Editorial

Growing Inflows

 

 

It is heartening to hear that foreign direct investment (FDI) has jumped 163 per cent to $222.6 million in July on a year-on-year basis, as per central bank data. Pakistan received $2.4 billion in 2016-17, the highest figure since the incumbent government came to power four years ago. In contrast, FDI was $1.45 billion in 2012-13. The highest inflow in July was from Malaysia, which invested $91.6m. It was followed by China that invested $72.7m. Other important sources of FDI in July were the United Arab Emirates and Japan, which contributed $16.2m and $12.2m, respectively.

Growth in FDI is promising, though the main contributor to net inflows has been China, which is investing heavily under the China-Pakistan Economic Corridor (CPEC). After years of flat foreign direct investment, it has taken China’s pledges of billions to get overseas companies to start looking beyond Pakistan’s negative headlines on security challenges and power outages. It may well be said that China’s vote of confidence in our country has gone a long way in boosting investor confidence.

Foreign investment helps Pakistan reach its economic potential by providing capital to finance new industries and enhance existing industries, boosting infrastructure, productivity, and employment opportunities in the process. Foreign investment has other benefits beyond injecting new capital. By bringing in new businesses with connections in different markets it opens up additional export opportunities, boosting our overall export performance. It also encourages competition and increased innovation by introducing new technologies and services to the market.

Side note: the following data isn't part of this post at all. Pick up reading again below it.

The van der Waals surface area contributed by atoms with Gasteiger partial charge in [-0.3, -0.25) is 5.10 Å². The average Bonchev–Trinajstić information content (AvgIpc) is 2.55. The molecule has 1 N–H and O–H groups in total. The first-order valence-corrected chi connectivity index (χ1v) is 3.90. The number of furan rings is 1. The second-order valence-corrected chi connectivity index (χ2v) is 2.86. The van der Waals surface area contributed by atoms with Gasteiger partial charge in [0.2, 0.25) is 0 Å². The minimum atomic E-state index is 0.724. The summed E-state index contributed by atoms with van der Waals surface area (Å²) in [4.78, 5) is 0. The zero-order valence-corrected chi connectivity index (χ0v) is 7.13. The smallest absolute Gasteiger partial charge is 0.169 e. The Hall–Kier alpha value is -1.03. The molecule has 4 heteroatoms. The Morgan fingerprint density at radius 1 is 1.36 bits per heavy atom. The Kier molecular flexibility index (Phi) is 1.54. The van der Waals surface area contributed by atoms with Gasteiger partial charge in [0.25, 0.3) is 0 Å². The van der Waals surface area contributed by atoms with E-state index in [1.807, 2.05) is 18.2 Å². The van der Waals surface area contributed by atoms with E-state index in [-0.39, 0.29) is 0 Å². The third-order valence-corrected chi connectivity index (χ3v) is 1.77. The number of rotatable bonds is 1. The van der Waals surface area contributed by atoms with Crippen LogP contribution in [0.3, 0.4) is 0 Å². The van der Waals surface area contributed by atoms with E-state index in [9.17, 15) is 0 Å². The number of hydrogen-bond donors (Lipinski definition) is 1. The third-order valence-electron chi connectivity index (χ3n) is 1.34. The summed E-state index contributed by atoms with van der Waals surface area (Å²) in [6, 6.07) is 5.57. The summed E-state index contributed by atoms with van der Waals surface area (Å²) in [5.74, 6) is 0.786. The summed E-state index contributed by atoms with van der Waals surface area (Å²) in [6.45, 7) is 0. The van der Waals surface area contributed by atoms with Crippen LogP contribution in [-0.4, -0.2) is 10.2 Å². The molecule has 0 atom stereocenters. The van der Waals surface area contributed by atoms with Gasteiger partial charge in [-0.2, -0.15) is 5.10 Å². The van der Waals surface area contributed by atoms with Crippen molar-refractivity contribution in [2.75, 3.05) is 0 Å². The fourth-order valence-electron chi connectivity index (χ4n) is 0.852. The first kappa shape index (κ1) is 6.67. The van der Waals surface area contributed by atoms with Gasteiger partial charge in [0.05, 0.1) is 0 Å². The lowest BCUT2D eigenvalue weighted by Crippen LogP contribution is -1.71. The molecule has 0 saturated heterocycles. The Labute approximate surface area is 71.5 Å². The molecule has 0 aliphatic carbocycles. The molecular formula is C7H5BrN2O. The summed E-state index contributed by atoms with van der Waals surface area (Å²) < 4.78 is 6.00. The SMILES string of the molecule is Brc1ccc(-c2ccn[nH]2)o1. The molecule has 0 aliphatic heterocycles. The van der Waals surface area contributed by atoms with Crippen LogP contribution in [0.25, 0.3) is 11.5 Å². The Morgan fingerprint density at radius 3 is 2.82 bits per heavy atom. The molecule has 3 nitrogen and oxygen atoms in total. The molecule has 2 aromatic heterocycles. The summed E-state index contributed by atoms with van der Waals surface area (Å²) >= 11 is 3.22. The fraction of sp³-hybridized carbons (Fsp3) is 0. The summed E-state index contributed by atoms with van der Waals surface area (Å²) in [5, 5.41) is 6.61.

Even though FDI has finally started to make progress, certain dynamics such as security, energy shortages, and corruption have proven to be great obstacles to its advancement. Not to burst the bubble of optimism, but what makes foreign investors ever reluctant is the element of unpredictability in our political climate. As long as this exists, there may always be some kind of delay in anticipated progress.

 

About the author

Mian Bilal

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